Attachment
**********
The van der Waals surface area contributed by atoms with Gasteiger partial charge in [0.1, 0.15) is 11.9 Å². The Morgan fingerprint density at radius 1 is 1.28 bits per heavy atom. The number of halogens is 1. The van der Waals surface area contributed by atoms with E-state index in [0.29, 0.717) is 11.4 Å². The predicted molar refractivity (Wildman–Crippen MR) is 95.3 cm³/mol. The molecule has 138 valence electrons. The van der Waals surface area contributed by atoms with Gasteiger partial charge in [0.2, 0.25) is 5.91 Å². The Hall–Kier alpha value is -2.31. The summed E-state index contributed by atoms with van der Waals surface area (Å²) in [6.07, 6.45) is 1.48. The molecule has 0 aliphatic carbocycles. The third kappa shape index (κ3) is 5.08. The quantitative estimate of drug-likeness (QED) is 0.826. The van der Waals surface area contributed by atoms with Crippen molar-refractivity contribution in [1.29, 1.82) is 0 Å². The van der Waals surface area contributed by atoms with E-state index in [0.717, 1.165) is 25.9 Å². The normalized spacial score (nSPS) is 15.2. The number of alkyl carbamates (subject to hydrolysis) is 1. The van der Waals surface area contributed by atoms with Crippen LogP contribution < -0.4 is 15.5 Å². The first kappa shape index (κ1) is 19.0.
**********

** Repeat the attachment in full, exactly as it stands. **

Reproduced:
The van der Waals surface area contributed by atoms with Gasteiger partial charge in [0.1, 0.15) is 11.9 Å². The Morgan fingerprint density at radius 1 is 1.28 bits per heavy atom. The number of halogens is 1. The van der Waals surface area contributed by atoms with E-state index in [0.29, 0.717) is 11.4 Å². The predicted molar refractivity (Wildman–Crippen MR) is 95.3 cm³/mol. The molecule has 138 valence electrons. The van der Waals surface area contributed by atoms with Gasteiger partial charge in [0.2, 0.25) is 5.91 Å². The Hall–Kier alpha value is -2.31. The summed E-state index contributed by atoms with van der Waals surface area (Å²) in [6.07, 6.45) is 1.48. The molecule has 0 aliphatic carbocycles. The third kappa shape index (κ3) is 5.08. The quantitative estimate of drug-likeness (QED) is 0.826. The van der Waals surface area contributed by atoms with Crippen molar-refractivity contribution in [1.29, 1.82) is 0 Å². The van der Waals surface area contributed by atoms with E-state index in [0.717, 1.165) is 25.9 Å². The normalized spacial score (nSPS) is 15.2. The number of alkyl carbamates (subject to hydrolysis) is 1. The van der Waals surface area contributed by atoms with Crippen LogP contribution < -0.4 is 15.5 Å². The first kappa shape index (κ1) is 19.0.